One thing that’s always a bit annoying with minibuffer completion tools (e.g. ido, ivy, selectrum) is that from time to time you just want to submit the current input, but it happens to match some candidate and it gets selected instead. That’s what happened to me the other day when I wanted to create a new tag named 0.9.0, but Selectrum was matching the existing tags like:

  • 0.9.0-beta1
  • 0.9.0-beta2
  • 0.9.0-beta3


I hope you get the idea. In the above example I want to create a new tag, but its name matches several existing tags and the first of them gets selected as the most suitable candidate by Selectrum, which means that if I press RET the result will be 0.9.0-beta1.

Every minibuffer completion framework has some keybinding for this situation, but I started using Selectrum only a few months ago and I keep forgetting its. And that’s why I’m writing this blog post - I hope it will help me remember it once and for all. So, what’s the magical keybinding? There are a couple of options, actually.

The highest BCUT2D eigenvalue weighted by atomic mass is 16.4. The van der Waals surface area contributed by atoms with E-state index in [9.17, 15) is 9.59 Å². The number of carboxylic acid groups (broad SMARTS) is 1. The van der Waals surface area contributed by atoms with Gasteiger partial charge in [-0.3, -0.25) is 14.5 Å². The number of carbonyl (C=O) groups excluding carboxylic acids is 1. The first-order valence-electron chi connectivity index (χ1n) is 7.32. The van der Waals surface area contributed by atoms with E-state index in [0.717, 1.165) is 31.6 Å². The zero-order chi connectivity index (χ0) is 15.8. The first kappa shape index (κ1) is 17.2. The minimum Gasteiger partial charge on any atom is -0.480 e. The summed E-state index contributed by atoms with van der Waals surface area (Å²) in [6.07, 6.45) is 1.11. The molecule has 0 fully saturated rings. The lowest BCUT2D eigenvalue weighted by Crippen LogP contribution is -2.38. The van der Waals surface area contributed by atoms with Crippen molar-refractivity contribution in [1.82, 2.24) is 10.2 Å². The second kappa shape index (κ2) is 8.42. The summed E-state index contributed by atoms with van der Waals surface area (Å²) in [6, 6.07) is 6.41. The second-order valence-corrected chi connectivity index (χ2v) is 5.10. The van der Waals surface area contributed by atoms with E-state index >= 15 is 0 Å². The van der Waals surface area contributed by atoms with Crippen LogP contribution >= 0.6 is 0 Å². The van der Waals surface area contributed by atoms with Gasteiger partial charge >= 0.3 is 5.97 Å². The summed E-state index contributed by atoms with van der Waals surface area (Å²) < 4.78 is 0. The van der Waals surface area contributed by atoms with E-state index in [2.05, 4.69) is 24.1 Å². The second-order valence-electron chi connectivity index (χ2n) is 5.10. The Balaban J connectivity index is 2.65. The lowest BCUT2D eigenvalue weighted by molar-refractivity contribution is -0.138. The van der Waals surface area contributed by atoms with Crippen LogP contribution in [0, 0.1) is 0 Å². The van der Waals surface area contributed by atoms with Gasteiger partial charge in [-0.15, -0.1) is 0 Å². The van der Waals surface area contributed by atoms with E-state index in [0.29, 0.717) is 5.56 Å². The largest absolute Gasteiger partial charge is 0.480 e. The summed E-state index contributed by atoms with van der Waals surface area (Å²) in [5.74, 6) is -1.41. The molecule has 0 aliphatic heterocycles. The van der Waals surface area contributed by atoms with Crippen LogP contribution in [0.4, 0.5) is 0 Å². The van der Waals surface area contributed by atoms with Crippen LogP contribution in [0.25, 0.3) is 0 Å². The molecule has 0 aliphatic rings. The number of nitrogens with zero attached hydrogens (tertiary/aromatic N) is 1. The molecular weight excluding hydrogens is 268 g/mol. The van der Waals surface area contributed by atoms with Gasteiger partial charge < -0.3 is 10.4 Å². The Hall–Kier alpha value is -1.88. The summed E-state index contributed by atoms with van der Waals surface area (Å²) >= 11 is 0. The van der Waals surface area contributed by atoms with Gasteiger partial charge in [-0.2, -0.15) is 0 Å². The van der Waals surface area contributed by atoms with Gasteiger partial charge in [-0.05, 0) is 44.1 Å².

To submit what you’ve typed, even if it’s not a candidate, you can use <up> or C-p to select the current input just like a regular candidate, and type RET as usual. Alternatively, you can type C-j to submit your exact input without selecting it first. I prefer C-j, as it’s a bit more efficient, but both approaches work just fine. Here’s how this looks if you use <up>/C-p:


Notice how now the current input is highlighted as the current candidate. At this point you can just press RET and have it accepted.

By the way, you can do the same thing in ivy with C-M-j. I’m pretty sure I kept pressing C-M-j with Selectrum, and as you can imagine it didn’t do anything there. If I recall correctly in ido the magic keybinding is C-f for files and C-b for buffers. If that’s not the case - please, correct me in the comments.

That’s all I have for you today. A short post for a small tip. I hope I’ll finally remember C-j!